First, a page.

The weight of this explanation rang true to the power of the word as I heard it, so I believed it completely. And compared to that, the puny definitions I learned later lack gravitas. But I’ll come back to this in a minute.
The words we view as bad vary from era to era, but they all have a lot in common. They snatch our attention. They smack us with the image they depict. Research substantiates this. Say, for example, that I provided a list that included a hundred ordinary words with two cuss words mixed in. Let’s further say I asked those in the room to write down as many as they could remember. The only two words that every single person would recall are the cuss words.
The power of curse words comes from their explicit literal meanings, but they are often used metaphorically. If you fuck up there’s no sex going on, but you have made a serious mistake. If you get fucked over, you’ve been betrayed. Saying What the fuck? expresses indignant surprise. If you’re just fucked, you are caught, inextricably, in a bad situation. But the word can also be benign. He was just fucking with you means he was joking.
Our strongest words are used metaphorically as well as literally. When we use bad words, they may not communicate much actual content, but they carry emotional TNT. They are all connotation. Bad words affect our brains and bodies in different ways than most words.
Most language is stored in the cerebral cortex—the rational decision-making part of our brains. But researchers now believe that swear words are stored in the ancient, reptilian amygdala, which is the seat of automatic actions, breathing, heartbeat, as well as reflexes, hunger, thirst, lust, and, most significantly, emotion. This is why people with Alzheimer’s or other forms of brain injury can still swear even when all other language is lost.
Why is this so? As in my case, learning the word fuck, we learn bad language as toddlers. We hear it said loudly or with intense emotion or in moments of crisis. We learn its emotional message before we learn the literal meaning, so it implants in our emotional core.
So when we hear it or see it written, and most of all when we use it, our bodies respond emotionally, with a degree of activation syndrome—the fight or flight response. Our heart rate and respiratory rate jump. Our skin’s electrical conductivity—what’s often known as the galvanic skin response—changes dramatically. We sweat.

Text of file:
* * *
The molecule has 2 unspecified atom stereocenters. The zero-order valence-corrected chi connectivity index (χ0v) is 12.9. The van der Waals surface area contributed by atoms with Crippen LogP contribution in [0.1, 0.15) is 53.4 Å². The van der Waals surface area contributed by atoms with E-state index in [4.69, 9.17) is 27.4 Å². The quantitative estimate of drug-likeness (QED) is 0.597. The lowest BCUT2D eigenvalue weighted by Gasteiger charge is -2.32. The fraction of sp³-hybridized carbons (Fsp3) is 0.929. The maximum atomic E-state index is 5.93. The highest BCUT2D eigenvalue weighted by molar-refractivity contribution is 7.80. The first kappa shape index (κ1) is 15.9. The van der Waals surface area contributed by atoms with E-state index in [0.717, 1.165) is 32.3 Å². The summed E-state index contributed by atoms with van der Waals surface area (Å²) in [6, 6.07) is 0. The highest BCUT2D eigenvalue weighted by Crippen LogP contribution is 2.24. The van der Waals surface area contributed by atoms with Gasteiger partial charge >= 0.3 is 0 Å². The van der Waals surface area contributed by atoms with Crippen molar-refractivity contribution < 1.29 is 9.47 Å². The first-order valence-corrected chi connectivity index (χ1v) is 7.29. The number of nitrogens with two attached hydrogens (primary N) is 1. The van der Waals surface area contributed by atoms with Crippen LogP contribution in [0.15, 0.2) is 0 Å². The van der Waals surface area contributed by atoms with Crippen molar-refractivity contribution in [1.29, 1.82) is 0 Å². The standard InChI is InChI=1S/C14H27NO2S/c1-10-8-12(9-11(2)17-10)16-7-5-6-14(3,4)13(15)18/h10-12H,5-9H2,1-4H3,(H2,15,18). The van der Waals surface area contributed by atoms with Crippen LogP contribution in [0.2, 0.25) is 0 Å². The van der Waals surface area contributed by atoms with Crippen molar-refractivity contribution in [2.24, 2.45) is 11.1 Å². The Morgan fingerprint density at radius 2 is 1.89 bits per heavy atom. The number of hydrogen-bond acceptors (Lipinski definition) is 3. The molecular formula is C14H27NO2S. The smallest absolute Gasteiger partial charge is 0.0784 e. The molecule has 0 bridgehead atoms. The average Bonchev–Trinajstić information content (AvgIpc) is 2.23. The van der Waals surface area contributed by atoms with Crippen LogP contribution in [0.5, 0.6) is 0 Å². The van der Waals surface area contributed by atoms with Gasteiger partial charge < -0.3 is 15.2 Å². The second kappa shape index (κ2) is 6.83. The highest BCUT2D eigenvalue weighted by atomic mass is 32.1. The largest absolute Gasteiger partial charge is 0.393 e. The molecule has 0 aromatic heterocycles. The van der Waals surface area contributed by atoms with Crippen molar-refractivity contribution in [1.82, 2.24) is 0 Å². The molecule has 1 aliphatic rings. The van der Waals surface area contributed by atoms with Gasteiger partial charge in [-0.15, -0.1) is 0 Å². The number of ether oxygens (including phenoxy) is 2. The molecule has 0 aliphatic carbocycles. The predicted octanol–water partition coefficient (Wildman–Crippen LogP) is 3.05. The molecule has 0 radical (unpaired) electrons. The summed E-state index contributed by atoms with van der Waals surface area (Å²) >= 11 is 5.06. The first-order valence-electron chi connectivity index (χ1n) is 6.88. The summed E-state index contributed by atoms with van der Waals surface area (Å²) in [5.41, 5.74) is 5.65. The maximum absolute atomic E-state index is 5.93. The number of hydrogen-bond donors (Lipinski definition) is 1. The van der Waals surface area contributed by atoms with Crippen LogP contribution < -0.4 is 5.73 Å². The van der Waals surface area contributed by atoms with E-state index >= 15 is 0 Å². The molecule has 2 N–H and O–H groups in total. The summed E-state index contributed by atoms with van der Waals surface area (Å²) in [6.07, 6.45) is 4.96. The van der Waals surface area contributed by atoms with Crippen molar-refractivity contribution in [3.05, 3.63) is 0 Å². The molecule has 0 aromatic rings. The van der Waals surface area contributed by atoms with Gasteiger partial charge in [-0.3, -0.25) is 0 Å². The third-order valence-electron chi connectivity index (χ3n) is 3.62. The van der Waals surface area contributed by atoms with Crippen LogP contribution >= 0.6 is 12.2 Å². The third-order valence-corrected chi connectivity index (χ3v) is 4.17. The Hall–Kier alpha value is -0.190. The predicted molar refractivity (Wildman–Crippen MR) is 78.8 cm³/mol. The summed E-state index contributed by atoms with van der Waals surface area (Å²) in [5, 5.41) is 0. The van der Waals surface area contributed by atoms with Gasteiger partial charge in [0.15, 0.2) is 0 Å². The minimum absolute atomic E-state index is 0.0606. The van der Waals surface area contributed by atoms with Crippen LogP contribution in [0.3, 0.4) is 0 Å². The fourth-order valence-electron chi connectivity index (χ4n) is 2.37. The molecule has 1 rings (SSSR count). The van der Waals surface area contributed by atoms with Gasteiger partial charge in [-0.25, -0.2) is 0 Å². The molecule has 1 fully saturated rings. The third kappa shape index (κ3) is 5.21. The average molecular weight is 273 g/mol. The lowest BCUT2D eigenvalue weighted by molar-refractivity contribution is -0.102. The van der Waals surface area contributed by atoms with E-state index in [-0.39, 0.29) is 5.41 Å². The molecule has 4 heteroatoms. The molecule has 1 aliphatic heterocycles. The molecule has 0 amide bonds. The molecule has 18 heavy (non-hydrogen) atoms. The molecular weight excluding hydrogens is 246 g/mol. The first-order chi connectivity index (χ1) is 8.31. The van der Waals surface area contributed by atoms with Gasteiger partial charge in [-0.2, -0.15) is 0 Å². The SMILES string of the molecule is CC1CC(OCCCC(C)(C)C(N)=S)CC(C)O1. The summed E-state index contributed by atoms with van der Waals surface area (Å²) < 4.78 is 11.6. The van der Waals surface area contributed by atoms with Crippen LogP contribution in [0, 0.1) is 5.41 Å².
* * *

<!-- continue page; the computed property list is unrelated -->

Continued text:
This gives bad words real power to shock and to offend. Our response is immediate and emotional. We may also have intellectual reasons to be irritated, but that clicks in seconds behind the first, visceral reaction. This effect can be very mild or extremely intense, depending on the circumstances. Long before science was able to measure it, the law in many jurisdictions recognized our reactions with what were referred to as “fighting words” rulings. That is, some words were acknowledged to be so profoundly offensive that an immediate violent response was considered justified.
If you stub your toe or whack your thumb with a hammer, the first sounds out of your mouth may well be cuss words. There’s a good reason. Cussing helps us deal with pain. Recent studies show that people whose hands are immersed in extremely cold water can endure it far longer if they chant swear words such as shit than if they say nothing or repeat a neutral word like shoot.
In some circumstances, cussing also has an interesting psychological effect on those who hear it. Research shows that juries tend to view witnesses who use cuss words on the stand as slightly more credible than those who do not. Traditional cuss words are blunt language, directly expressive of whatever the person is talking about. Cuss words are manly. They don’t pussyfoot around any bushes. Cuss words call a spade a spade. So sometimes vulgar language is viewed as “truer” language.
These are all effects we can be aware of and take advantage of when we write. We should be conscious of eliciting these responses from our readers. We should be deliberate in embedding these responses in the people we create or describe. We must be alert to the fact that overuse will blunt the dramatic emotional effect, and can diminish it to nothing.
A fiction writer, journalist, and poet, Katherine Dunn was the author of the novels Truck, Attic, and Geek Love, a finalist for the National Book Award. She also published prolific articles and essays on the art of boxing, which she eventually collected in One Ring Circus: Dispatches from the World of Boxing. Katherine was a deeply admired instructor of fiction in Pacific University’s Master of Fine Arts Program and a lively member of Portland’s literary community. She was married to Paul Pomerantz, her Reed College boyfriend with whom she reconnected in her last years. Katherine died in May 2016 and is survived by her husband as well as her son and daughter-in-law, Eli and Sarah Dapolonia.
From On Cussing. Reprinted with permission of Tin House Books. Copyright © 2019 by The Estate of Katherine Dunn.